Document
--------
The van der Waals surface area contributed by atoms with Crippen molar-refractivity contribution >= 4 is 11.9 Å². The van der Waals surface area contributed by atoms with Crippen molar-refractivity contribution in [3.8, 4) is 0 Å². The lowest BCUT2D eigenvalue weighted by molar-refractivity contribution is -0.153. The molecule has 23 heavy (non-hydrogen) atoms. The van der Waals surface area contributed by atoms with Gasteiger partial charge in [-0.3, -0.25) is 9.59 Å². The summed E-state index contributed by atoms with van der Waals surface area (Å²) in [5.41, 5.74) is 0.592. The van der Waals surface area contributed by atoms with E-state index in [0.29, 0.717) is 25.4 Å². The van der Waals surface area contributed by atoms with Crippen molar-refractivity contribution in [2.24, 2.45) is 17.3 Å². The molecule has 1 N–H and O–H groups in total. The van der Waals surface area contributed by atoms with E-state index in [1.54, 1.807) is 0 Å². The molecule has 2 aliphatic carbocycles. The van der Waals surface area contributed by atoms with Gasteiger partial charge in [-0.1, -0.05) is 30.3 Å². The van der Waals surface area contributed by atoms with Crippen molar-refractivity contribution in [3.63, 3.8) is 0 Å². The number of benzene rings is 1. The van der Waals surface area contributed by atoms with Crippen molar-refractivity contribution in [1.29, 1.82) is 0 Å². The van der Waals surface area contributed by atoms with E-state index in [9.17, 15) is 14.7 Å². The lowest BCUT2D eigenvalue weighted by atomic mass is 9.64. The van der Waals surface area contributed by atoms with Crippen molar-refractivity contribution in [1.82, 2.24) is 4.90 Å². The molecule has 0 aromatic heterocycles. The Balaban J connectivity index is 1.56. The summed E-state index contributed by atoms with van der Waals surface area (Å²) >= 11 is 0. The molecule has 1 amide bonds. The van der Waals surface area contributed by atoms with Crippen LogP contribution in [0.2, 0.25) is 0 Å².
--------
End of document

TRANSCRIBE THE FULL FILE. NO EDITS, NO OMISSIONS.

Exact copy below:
The van der Waals surface area contributed by atoms with Crippen molar-refractivity contribution >= 4 is 11.9 Å². The van der Waals surface area contributed by atoms with Crippen molar-refractivity contribution in [3.8, 4) is 0 Å². The lowest BCUT2D eigenvalue weighted by molar-refractivity contribution is -0.153. The molecule has 23 heavy (non-hydrogen) atoms. The van der Waals surface area contributed by atoms with Gasteiger partial charge in [-0.3, -0.25) is 9.59 Å². The summed E-state index contributed by atoms with van der Waals surface area (Å²) in [5.41, 5.74) is 0.592. The van der Waals surface area contributed by atoms with E-state index in [0.29, 0.717) is 25.4 Å². The van der Waals surface area contributed by atoms with Crippen molar-refractivity contribution in [2.24, 2.45) is 17.3 Å². The molecule has 1 N–H and O–H groups in total. The van der Waals surface area contributed by atoms with E-state index in [1.54, 1.807) is 0 Å². The molecule has 2 aliphatic carbocycles. The van der Waals surface area contributed by atoms with Gasteiger partial charge in [-0.1, -0.05) is 30.3 Å². The van der Waals surface area contributed by atoms with Crippen molar-refractivity contribution in [3.63, 3.8) is 0 Å². The number of benzene rings is 1. The van der Waals surface area contributed by atoms with Crippen molar-refractivity contribution in [1.29, 1.82) is 0 Å². The van der Waals surface area contributed by atoms with E-state index in [9.17, 15) is 14.7 Å². The lowest BCUT2D eigenvalue weighted by atomic mass is 9.64. The van der Waals surface area contributed by atoms with Crippen molar-refractivity contribution in [1.82, 2.24) is 4.90 Å². The molecule has 0 aromatic heterocycles. The Balaban J connectivity index is 1.56. The summed E-state index contributed by atoms with van der Waals surface area (Å²) >= 11 is 0. The molecule has 1 amide bonds. The van der Waals surface area contributed by atoms with Crippen LogP contribution in [0.2, 0.25) is 0 Å².